By John C Dvorak
Wednesday February 25, 2009
# 38 Mr. Fusion said, “When you weren’t looking…”
You don’t a clue as to what the answer to the question is, do you?
One little tidbit — the Fall quarter StimPack had a single little clause in it, something like “banks no longer have to maintain at least 3% of deposits in cash. They only have to maintain up to 3%.”
What this means is they don’t have to keep ANY money on hand anymore.
Not quite. Banks must still have reserves of at least 3% on deposits up to $44.4 million. Over that, they need reserves of 10%. Reserves include cash on hand plus cash deposited with the Federal Reserve.
Certain types of deposits are not required to have any reserves. They make up only a small portion of the net deposits held though.
Did you check your shoe box? Isn’t it short a few billion?
A more relevant question would be “do I care”?
Moral of the story: Greed always gets you in the end.
P.S. I wish they did mention about house flippers, and others who artificiality enlarged housing prices. All to feed the greed
#42, Poison Twin,
Here is some text pasted directly from the bill passed last fall.
SEC. 202. INCREASED FLEXIBILITY FOR THE FEDERAL RESERVE BOARD TO ESTABLISH RESERVE REQUIREMENTS.
Section 19(b)(2)(A) of the Federal Reserve Act (12 U.S.C. 461(b)(2)(A)) is amended–
(1) in clause (i), by striking `the ratio of 3 per centum’ and inserting `a ratio of not greater than 3 percent (and which may be zero)’; and
(2) in clause (ii), by striking `and not less than 8 per centum,’ and inserting `(and which may be zero),’.
SEC. 203. EFFECTIVE DATE.
The amendments made by this title shall take effect October 1, 2011.
They are removing the reserve ratio altogether. Consider that this bill has already been passed (and no one noticed) and was supposed to be enacted in 2011. This was the original timetable. That has been bumped up now. This is why the press and the leaders are so desperate to get this bill passed — their entire plan is at stake.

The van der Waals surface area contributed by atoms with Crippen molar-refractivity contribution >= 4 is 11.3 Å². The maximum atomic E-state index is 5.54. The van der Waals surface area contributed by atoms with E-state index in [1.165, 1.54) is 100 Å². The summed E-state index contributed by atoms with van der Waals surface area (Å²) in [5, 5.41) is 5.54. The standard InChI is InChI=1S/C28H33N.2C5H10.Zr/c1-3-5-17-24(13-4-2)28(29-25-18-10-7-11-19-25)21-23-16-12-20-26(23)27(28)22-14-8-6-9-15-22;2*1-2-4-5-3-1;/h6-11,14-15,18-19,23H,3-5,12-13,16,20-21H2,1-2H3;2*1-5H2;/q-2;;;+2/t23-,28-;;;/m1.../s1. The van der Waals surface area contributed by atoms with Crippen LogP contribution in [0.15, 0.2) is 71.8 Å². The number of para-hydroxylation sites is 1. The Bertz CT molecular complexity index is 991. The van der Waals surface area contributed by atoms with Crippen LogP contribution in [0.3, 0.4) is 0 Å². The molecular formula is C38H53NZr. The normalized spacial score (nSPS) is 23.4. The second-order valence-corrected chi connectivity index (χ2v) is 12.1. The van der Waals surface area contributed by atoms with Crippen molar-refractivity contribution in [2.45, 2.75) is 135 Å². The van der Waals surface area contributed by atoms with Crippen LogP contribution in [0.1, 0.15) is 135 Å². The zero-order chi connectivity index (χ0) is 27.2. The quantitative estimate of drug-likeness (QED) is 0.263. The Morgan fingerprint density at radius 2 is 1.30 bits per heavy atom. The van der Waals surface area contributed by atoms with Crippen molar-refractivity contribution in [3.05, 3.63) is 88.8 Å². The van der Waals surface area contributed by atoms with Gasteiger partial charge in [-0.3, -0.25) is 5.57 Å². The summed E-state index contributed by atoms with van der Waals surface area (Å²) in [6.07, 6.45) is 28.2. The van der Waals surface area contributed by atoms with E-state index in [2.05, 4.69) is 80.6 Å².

Here is the original bill to which this is referring:
2. Reserve requirements.
A. Each depository institution shall maintain reserves against its transaction accounts as the Board may prescribe by regulation solely for the purpose of implementing monetary policy–
i. in the ratio of 3 per centum for that portion of its total transaction accounts of $25,000,000 or less, subject to subparagraph (C); and*
ii. in the ratio of 12 per centum, or in such other ratio as the Board may prescribe not greater than 14 per centum and not less than 8 per centum, for that portion of its total transaction accounts in excess of $25,000,000, subject to subparagraph (C).
# 45 orangetiki said, “P.S. I wish they did mention about house flippers, and others who artificiality enlarged housing prices.”
“Flipping” isn’t possible unless tons of fiat currency is being fed into the economy. It isn’t a cause but, a symptom. You have it backwards.
Interesting link. The second link didn’t work. I’m not sure but you mean:
CHAPTER 3 > SUBCHAPTER XIV > § 461
Prev | Next
§ 461. Reserve requirements>TITLE 12 > CHAPTER 3 > SUBCHAPTER XIV > § 461, Reserve requirements
I wish I had the time to wrap my head around this crap tonight, but dang, I’m only here as a mental refresher from what I’ve been working on. Off the top, there appears to be a discrepancy between what the FED has published as the required reserves and what you are posting.
There is also another aspect where not all banks are regulated by the FDIC or FED. I believe Investment Banks and Private Banks are not covered.
#48, Poison Twin,
The second link was in the blog posting I copied. I didn’t clean up my quote. My apologies. Here is that link:
It is to the Fed Reserve page (it was included for completeness in the other blog). Note that the bill changed those requirements.
However, the first link is the actual text of the bill, approved by Congress, and signed by the President.
Off the top, there appears to be a discrepancy between what the FED has published as the required reserves and what you are posting.
What you posted is old. The new law that took effect last fall was only supposed to kick in at 2011.
I suspect, and it is only a hunch, that the Bush admin knew the end was coming and wanted to lay the blame on the next president (whoever that would be) as people’s memories are short. It happened a little sooner than expected so they pushed that law into effect sooner. The law that wasn’t supposed to happen until 2011 was passed in 2006 (or around that time frame).
The banks don’t have to keep money anymore. The theory is that if the banks don’t have any cash, there can’t be a run on them. Or at least that is what I could glean from the different blogs where this has popped up. It doesn’t make any sense to me as to why Congress would vote for this unless the plan all along is to nationalize the banking system.
Who knows. I’ve my tuna and guns stockpiled.
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